The Westminster Confession of Funk

Talking about theology, but keeping it funky

I am a husband and father and pastor of Trinity Covenant Church and teacher as St. Abraham’s Classical Christian Academy in Santa Cruz, CA.

I married my Indian Princess just before Y2K. I am an old fashioned Protestant Christian Humanist who lives where people vacation. I love music, love to surf, coach soccer for a hoard of minions, play the drums, and read actual flesh and blood books. I enjoy theology and literature and history and philosophy (if Sophie is serving beer) and Anglo-Saxon Poetry.

If I could have lunch with any three living people, I would have buffalo ribs with a butter, mushroom, cream sauce, Roxy Ray would be singing with Sharon Jones and the Dap Kings, and I’d be at table with Tom Wolfe, ?uestlove, and Adam Schlesinger (and Brad Bird, because it’s my fantasy, and no one can count in my fantasy).

If I could have dinner with any three dead people (and the TARDIS was there with its universal language translation circuit) I’d have slow smoked dry ribs with the author of Beowulf, Herodotus, Martin Bucer, and Polycarp (see the previous paragraph if you have questions about my ability to count). And Janis Joplin would be singing with Louis Armstrong and his All-Stars backed up by Parliament Funkadelic of course.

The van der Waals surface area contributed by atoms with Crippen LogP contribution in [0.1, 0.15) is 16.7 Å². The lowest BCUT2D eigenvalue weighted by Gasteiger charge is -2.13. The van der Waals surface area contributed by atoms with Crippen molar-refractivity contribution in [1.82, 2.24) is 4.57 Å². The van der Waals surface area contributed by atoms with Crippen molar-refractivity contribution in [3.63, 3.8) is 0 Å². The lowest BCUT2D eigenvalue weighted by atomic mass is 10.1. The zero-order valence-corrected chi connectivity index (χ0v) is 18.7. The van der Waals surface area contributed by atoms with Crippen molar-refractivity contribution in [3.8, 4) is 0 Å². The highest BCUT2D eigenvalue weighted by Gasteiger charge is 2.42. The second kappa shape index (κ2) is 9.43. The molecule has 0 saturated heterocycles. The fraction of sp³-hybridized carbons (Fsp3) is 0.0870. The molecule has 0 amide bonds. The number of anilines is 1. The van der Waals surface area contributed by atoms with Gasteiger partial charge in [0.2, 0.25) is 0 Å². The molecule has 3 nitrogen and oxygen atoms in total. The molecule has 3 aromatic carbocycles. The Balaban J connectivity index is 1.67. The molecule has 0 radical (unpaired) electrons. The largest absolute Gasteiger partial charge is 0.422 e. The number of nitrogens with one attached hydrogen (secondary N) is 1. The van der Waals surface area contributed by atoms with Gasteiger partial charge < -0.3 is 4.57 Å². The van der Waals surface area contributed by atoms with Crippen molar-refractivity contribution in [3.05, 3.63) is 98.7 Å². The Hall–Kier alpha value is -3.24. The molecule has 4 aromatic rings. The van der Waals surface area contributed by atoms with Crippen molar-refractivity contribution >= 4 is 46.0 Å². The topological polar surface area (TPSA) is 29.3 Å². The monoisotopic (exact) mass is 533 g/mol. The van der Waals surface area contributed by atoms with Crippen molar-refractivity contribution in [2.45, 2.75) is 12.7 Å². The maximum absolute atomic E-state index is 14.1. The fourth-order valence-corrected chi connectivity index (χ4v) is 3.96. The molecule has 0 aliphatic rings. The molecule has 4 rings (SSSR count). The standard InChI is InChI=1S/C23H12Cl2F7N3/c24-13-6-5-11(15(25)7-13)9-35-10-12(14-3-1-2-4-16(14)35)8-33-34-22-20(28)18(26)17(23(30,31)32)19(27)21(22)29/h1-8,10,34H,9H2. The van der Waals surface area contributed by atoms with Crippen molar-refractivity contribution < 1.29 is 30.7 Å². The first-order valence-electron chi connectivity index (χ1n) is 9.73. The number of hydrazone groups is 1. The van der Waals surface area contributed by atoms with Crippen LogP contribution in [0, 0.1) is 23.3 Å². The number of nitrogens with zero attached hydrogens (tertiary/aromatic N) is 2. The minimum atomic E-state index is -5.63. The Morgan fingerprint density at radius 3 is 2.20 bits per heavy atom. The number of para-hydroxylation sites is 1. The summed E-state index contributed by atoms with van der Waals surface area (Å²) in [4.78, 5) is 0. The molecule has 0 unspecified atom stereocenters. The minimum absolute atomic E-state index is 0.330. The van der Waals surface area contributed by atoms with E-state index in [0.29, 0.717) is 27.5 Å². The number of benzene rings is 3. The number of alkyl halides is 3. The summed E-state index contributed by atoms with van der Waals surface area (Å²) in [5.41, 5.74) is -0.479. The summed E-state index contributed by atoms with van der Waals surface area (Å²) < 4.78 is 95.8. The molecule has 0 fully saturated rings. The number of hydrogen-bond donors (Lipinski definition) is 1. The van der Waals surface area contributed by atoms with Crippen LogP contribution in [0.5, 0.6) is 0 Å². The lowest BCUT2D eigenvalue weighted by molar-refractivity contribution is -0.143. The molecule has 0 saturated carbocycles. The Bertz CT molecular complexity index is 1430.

My carefully crafted internet persona is also much cooler than my actual person, but I can live with that.

Valentine's Day With Fountains of Wayne

There are only ever a few great poets writing popular music at any given time. And they are rarely recognized in their greatness until the end of their career. Because it is generally the entire corpus that is seen as great, rather than a single hit song. Fountains of Wayne is one of those bands. One of their greatest songs is not a love song, but instead a ‘near love song.’

There are two characters, Seth Shapiro and Beth Mackenzie. Check it out.

They are both likable and looking for love. They would probably make a great match. But it turns out that the reason that Beth Mackenzie is single is that she’s selfish and cold hearted. Opportunities are right in front of her, but she sees people as obstacles to her success rather than opportunities to connect. And so she leaves Seth Shapiro for dead and, presumably, ends up a lonely old cat lady, talking to herself while she watches reruns of the King of Queens.

The moral of the story. The people around you are people. People made in the image of God. Treat them as such. Not as obstacles. You may be surprised at the connections you make with strangers if you take seriously the admonition to be kind to strangers (Heb. 13:2).